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EARLY START WITH JOHN BERMAN AND ZORAIDA SAMBOLIN
Bombers Over Syria?; Lobbying Lawmakers on Syria; Constituents Say No; Obama vs. Putin; Syria and the G20; Report: Iranian Orders Intercepted; NSA Cracks Encryption; ICE Worker Leaked Info about Obama's Aunt; Napolitano's Last Day; Space Flight Success; Zimmerman Divorce; Montana Rape Resentencing; Jackson Trial Nears End; Teens and E-Cigarettes; August Unemployment Report; Apple Announcement
Aired September 6, 2013 - 05:00 ET
THIS IS A RUSH TRANSCRIPT. THIS COPY MAY NOT BE IN ITS FINAL FORM AND MAY BE UPDATED.
JOHN BERMAN, CNN CORRESPONDENT: Not a bad view, huh?
PAMELA BROWN, CNN CORRESPONDENT: No, not at all.
BERMAN: All right, good morning everyone. Welcome to EARLY START. I'm John Berman.
BROWN: And I'm Pamela Brown. Great to be here with you. And happy Friday, everyone. It's September 6, 5:00 am in the east.
BERMAN: We're going to begin with new details this morning about planning for potential military action against Syria.
Until now, most of the discussion has centered around cruise missiles, Tomahawks fired from the Mediterranean.
But now CNN has learned that aircraft, including long-range bombers, are being considered as options for any strike. A U.S. official says it's unlikely that U.S. pilots would have to fly over Syrian airspace, however. The official does say that nothing has been decided and the planning process is far from being completed.
That will all depend on the situation, they say, on the ground. But before any strike can happen, Congress first has to give its OK and there remain serious questions this morning about whether there are enough votes to authorize military action against Syria.
The latest CNN count shows that most senators remain undecided. In the House, there are nearly four no votes for every member who says they definitely plan to vote yes. And Athena Jones reports some lawmakers who've expressed their support are getting an earful from their constituents.
ATHENA JONES, CNN CORRESPONDENT (voice-over): Things got heated at Senator John McCain's town hall in Phoenix Thursday.
SEN. JOHN MCCAIN (R), ARIZ.: Unalterably opposed to having a single American boot on the ground.
UNIDENTIFIED MALE: Not good enough.
UNIDENTIFIED MALE: You don't respect our view. We didn't send you to get war for us. We sent you to stop the war.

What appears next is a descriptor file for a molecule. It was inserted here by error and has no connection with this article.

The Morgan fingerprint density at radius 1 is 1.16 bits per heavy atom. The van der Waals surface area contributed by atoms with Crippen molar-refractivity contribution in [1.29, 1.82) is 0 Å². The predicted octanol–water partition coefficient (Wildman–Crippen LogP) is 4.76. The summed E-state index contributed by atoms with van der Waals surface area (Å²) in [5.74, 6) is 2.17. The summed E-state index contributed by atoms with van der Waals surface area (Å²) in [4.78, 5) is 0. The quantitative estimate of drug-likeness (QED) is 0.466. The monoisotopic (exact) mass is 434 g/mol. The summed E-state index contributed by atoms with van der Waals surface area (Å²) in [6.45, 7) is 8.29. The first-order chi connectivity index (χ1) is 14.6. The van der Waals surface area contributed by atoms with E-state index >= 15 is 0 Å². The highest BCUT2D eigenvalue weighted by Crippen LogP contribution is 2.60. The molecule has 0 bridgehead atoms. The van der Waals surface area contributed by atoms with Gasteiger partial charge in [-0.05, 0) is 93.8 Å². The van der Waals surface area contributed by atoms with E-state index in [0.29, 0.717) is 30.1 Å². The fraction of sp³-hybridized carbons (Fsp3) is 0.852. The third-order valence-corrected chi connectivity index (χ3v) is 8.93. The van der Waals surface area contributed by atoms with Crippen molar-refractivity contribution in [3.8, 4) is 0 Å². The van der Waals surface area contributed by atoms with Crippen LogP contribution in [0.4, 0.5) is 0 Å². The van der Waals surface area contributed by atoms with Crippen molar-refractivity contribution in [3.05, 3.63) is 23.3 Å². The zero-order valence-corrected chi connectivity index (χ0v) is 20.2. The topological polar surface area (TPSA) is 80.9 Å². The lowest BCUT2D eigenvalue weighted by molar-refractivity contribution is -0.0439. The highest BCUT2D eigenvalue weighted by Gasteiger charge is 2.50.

UNIDENTIFIED FEMALE: We cannot afford to shed more Syrian blood.
JONES (voice-over): As McCain, who supports missile strikes in Syria, tried to convince a skeptical audience that taking military action is in America's interest. The even shows the tough task ahead as the White House push to win over lawmakers kicks into high gear.
Back in Washington, the Democratic head of the Senate Intelligence Committee, who also supports strikes, admitted to getting an earful from her constituents.
SEN. DIANNE FEINSTEIN (D), CHAIR, SENATE INTELLIGENCE COMMITTEE: There's no question. What's coming in is overwhelmingly negative. There's no question about that. But you see, then they don't know what I know.
JONES (voice-over): The White House is lobbying members on the phone and in classified briefings. And national security adviser Susan Rice tweeted about a new website launched Thursday to help make the case to the American public.
But right now it's clear the White House faces an uphill battle getting enough votes to pass a resolution authorizing missile strikes. Public pressure is coming from all sides with pro-Israel lobby APEC urging Congress to support the resolution, saying, "Barbarism on a mass scale must not be given a free pass."
Meanwhile the liberal group Move On wants members to vote no and plans to send a petition to Congress and the president, pushing a more "prudent approach" than military action.
Key congressional leaders in both parties support action, but liberal Democrats and many Republicans are against strikes.
And members can still change their minds. Here is New York Republican Congressman Michael Grimm on Monday's SITUATION ROOM.
REP. MICHAEL GRIMM (R), N.Y.: I would want the president's strike to be a very meaningful strike. We cannot allow a precedent of this regime, a regime anything like the Assad regime, to use chemical weapons.
JONES (voice-over): He was singing a different tune by Thursday.
GRIMM: The president and the administration has failed to really explain exactly what the plan is, what the goal is and that's a big problem for me.
JONES (voice-over): Athena Jones, CNN, Washington.